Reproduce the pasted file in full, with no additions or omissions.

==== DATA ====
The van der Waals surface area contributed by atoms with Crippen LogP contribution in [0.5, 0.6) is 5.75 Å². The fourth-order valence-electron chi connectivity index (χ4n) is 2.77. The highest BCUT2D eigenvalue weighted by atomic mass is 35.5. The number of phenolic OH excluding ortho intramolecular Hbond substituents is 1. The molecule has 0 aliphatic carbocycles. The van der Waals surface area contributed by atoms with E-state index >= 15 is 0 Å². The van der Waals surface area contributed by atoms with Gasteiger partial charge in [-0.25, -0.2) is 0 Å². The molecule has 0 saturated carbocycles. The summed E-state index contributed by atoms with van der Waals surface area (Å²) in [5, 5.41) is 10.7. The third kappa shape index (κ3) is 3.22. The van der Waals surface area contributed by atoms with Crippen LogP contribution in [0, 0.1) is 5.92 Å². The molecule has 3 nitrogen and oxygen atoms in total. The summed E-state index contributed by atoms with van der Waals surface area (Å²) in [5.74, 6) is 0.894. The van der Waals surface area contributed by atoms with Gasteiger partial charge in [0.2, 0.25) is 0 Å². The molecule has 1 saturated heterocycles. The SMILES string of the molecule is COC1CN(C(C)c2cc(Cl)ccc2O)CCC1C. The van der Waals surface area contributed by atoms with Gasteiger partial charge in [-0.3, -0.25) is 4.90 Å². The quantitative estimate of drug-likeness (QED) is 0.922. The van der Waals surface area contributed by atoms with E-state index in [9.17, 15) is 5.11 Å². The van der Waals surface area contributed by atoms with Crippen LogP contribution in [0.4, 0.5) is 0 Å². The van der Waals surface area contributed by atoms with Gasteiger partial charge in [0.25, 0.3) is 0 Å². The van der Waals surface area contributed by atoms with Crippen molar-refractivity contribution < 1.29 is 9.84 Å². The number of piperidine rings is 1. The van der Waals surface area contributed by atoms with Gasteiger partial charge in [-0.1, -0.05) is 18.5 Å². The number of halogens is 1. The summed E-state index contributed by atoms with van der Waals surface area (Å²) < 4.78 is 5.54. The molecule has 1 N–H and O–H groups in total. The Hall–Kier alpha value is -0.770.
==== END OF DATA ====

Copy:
The van der Waals surface area contributed by atoms with Crippen LogP contribution in [0.5, 0.6) is 5.75 Å². The fourth-order valence-electron chi connectivity index (χ4n) is 2.77. The highest BCUT2D eigenvalue weighted by atomic mass is 35.5. The number of phenolic OH excluding ortho intramolecular Hbond substituents is 1. The molecule has 0 aliphatic carbocycles. The van der Waals surface area contributed by atoms with E-state index >= 15 is 0 Å². The van der Waals surface area contributed by atoms with Gasteiger partial charge in [-0.25, -0.2) is 0 Å². The molecule has 0 saturated carbocycles. The summed E-state index contributed by atoms with van der Waals surface area (Å²) in [5, 5.41) is 10.7. The third kappa shape index (κ3) is 3.22. The van der Waals surface area contributed by atoms with Crippen LogP contribution in [0, 0.1) is 5.92 Å². The molecule has 3 nitrogen and oxygen atoms in total. The summed E-state index contributed by atoms with van der Waals surface area (Å²) in [5.74, 6) is 0.894. The van der Waals surface area contributed by atoms with Gasteiger partial charge in [0.2, 0.25) is 0 Å². The molecule has 1 saturated heterocycles. The SMILES string of the molecule is COC1CN(C(C)c2cc(Cl)ccc2O)CCC1C. The van der Waals surface area contributed by atoms with Gasteiger partial charge in [-0.3, -0.25) is 4.90 Å². The quantitative estimate of drug-likeness (QED) is 0.922. The van der Waals surface area contributed by atoms with E-state index in [9.17, 15) is 5.11 Å². The van der Waals surface area contributed by atoms with Crippen LogP contribution in [0.4, 0.5) is 0 Å². The van der Waals surface area contributed by atoms with Gasteiger partial charge in [0.25, 0.3) is 0 Å². The van der Waals surface area contributed by atoms with Crippen molar-refractivity contribution < 1.29 is 9.84 Å². The number of piperidine rings is 1. The van der Waals surface area contributed by atoms with Gasteiger partial charge in [-0.1, -0.05) is 18.5 Å². The number of halogens is 1. The summed E-state index contributed by atoms with van der Waals surface area (Å²) < 4.78 is 5.54. The molecule has 1 N–H and O–H groups in total. The Hall–Kier alpha value is -0.770.